Notes and Editorial Reviews
Try to tear yourself away from Act 1, Scene 1 of this classic recording, the most passionate of all full-length ballet scores. Just try it. In a word, André Previn and the London Symphony Orchestra are riveting. The intensity continues throughout this budget-priced two-CD set. Previn, his career as a film composer/conductor less than a decade behind him when this music was recorded in 1973, finds the maximum dramatic value of just about all of the ballet's 50-odd numbers. With the LSO in fine form and responding well to a conductor it had been working with for several years, this is a very welcome return to the active catalogue and can be recommended without hesitation.
But wait. In the very same month Lorin Maazel led
the Cleveland Orchestra for Decca, and got results no less fine than Previn's. That recording also is currently available on a budget-priced two-disc set. If Previn gives priority to the drama of each moment, Maazel attends first to the symphonic structure of the score, which uses Wagner's technique of leading motives. By paying particular attention to the way these themes grow and interact as the tragedy gathers, Maazel ultimately reaches his discs' high point at the final scenes.
For example, all three sword-fights feature the same flurrying string figurations but ultimately go different ways depending on the outcomes of the duels. Previn's treatments achieve powerful results within particular scenes, but in Maazel's performance, each fight is more tense than the prior one until finally two deaths result. This outcome, which seals Romeo and Juliet's fate, is more telling under Maazel. At a more sublime level, Maazel's performance is superior in tracing the growth of Juliet, from carefree and girlish, through her realization of her womanhood, to her love and suicide.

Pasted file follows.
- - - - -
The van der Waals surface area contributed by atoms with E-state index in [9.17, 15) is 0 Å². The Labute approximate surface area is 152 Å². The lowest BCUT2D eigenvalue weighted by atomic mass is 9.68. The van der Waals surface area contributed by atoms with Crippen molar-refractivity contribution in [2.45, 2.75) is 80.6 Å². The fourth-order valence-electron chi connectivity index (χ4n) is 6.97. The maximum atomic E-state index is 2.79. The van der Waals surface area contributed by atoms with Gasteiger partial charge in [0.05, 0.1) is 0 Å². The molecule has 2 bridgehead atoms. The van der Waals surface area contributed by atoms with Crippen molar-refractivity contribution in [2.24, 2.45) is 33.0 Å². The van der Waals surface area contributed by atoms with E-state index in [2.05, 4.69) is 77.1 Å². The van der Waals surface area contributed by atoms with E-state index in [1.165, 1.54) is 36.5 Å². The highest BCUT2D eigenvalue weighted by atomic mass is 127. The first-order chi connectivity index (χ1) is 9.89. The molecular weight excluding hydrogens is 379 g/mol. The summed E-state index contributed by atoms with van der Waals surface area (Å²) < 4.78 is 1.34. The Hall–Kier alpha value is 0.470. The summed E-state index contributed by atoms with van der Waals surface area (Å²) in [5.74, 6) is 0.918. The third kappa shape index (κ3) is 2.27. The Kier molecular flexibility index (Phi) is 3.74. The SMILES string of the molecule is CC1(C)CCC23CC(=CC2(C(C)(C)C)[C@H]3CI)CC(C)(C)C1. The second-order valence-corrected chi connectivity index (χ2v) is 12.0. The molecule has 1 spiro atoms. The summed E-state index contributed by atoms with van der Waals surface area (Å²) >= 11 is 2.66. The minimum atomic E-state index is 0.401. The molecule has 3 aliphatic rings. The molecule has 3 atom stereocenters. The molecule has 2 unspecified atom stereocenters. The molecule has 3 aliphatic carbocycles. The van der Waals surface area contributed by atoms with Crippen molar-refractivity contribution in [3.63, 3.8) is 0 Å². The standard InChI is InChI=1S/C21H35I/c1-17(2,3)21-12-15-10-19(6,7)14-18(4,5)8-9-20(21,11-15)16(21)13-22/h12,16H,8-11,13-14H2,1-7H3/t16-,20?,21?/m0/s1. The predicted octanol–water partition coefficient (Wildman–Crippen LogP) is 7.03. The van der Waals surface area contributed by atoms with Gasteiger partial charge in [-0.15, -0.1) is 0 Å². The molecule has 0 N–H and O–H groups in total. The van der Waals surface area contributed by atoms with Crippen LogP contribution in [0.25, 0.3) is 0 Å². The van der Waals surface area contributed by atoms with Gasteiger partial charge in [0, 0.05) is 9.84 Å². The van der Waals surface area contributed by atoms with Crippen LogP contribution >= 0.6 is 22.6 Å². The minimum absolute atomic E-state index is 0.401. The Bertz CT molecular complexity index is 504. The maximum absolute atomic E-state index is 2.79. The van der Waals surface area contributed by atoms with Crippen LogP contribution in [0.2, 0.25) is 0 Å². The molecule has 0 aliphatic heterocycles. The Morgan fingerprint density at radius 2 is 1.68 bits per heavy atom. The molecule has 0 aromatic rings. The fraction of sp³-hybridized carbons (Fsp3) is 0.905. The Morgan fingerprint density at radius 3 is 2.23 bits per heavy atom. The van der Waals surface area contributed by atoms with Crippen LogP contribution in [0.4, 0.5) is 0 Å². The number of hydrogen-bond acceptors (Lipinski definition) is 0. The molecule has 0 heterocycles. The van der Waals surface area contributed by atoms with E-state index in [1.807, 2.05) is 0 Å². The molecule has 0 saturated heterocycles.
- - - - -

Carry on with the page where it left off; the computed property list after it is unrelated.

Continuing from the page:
If you want to get just one recording, here are the bottom-line distinctions between them: Previn's has more thrilling moments; Maazel's has the more unified artistic experience and better playing overall. Previn's sound is just a little fresher than Maazel's in this remastering. For me, it is the awesome playing of the Cleveland Orchestra, particularly in the brass, that marginally tips my preference to Maazel.
--Joseph Stevenson, ClassicsToday.com
Works on This Recording
Romeo and Juliet, Op. 64 by Sergei Prokofiev
London Symphony Orchestra
Period: 20th Century
Written: 1935-1936; Paris, France
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